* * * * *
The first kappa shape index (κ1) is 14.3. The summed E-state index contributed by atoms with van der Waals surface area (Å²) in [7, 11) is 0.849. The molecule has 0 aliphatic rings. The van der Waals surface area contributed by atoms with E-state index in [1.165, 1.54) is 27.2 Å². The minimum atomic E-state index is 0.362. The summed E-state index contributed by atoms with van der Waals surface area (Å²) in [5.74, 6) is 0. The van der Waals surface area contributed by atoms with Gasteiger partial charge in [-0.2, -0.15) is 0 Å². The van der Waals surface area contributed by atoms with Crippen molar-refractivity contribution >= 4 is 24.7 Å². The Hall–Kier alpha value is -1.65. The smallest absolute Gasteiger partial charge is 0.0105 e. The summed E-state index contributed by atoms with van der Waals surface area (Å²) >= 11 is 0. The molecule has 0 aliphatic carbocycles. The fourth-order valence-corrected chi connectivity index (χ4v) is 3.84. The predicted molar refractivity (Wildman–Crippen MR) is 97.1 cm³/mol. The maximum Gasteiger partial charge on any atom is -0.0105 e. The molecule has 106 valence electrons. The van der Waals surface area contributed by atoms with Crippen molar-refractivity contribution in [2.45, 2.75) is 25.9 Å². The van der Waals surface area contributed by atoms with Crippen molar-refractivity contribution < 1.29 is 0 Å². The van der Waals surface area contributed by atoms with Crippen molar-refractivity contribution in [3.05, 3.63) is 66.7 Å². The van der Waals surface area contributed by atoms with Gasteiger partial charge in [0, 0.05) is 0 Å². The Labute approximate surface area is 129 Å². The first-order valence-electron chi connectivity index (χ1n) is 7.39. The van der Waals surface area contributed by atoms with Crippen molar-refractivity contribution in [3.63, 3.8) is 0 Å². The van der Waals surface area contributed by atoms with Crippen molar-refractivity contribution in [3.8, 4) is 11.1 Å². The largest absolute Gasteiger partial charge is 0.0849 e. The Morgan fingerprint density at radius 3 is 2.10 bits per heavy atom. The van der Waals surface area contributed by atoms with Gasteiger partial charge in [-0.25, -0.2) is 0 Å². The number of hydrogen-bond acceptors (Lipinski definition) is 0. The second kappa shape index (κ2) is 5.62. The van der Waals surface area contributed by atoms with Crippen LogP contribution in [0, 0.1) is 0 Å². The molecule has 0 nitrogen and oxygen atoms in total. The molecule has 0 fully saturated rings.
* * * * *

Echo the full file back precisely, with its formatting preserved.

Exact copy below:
The first kappa shape index (κ1) is 14.3. The summed E-state index contributed by atoms with van der Waals surface area (Å²) in [7, 11) is 0.849. The molecule has 0 aliphatic rings. The van der Waals surface area contributed by atoms with E-state index in [1.165, 1.54) is 27.2 Å². The minimum atomic E-state index is 0.362. The summed E-state index contributed by atoms with van der Waals surface area (Å²) in [5.74, 6) is 0. The van der Waals surface area contributed by atoms with Gasteiger partial charge in [-0.2, -0.15) is 0 Å². The van der Waals surface area contributed by atoms with Crippen molar-refractivity contribution >= 4 is 24.7 Å². The Hall–Kier alpha value is -1.65. The smallest absolute Gasteiger partial charge is 0.0105 e. The summed E-state index contributed by atoms with van der Waals surface area (Å²) >= 11 is 0. The molecule has 0 aliphatic carbocycles. The fourth-order valence-corrected chi connectivity index (χ4v) is 3.84. The predicted molar refractivity (Wildman–Crippen MR) is 97.1 cm³/mol. The maximum Gasteiger partial charge on any atom is -0.0105 e. The molecule has 106 valence electrons. The van der Waals surface area contributed by atoms with Crippen molar-refractivity contribution in [2.45, 2.75) is 25.9 Å². The van der Waals surface area contributed by atoms with Crippen molar-refractivity contribution < 1.29 is 0 Å². The van der Waals surface area contributed by atoms with Crippen molar-refractivity contribution in [3.05, 3.63) is 66.7 Å². The van der Waals surface area contributed by atoms with Gasteiger partial charge in [0, 0.05) is 0 Å². The Labute approximate surface area is 129 Å². The first-order valence-electron chi connectivity index (χ1n) is 7.39. The van der Waals surface area contributed by atoms with Crippen molar-refractivity contribution in [3.63, 3.8) is 0 Å². The van der Waals surface area contributed by atoms with Crippen molar-refractivity contribution in [3.8, 4) is 11.1 Å². The largest absolute Gasteiger partial charge is 0.0849 e. The Morgan fingerprint density at radius 3 is 2.10 bits per heavy atom. The van der Waals surface area contributed by atoms with Gasteiger partial charge in [-0.25, -0.2) is 0 Å². The number of hydrogen-bond acceptors (Lipinski definition) is 0. The second kappa shape index (κ2) is 5.62. The van der Waals surface area contributed by atoms with Crippen LogP contribution in [0, 0.1) is 0 Å². The molecule has 0 nitrogen and oxygen atoms in total. The molecule has 0 fully saturated rings.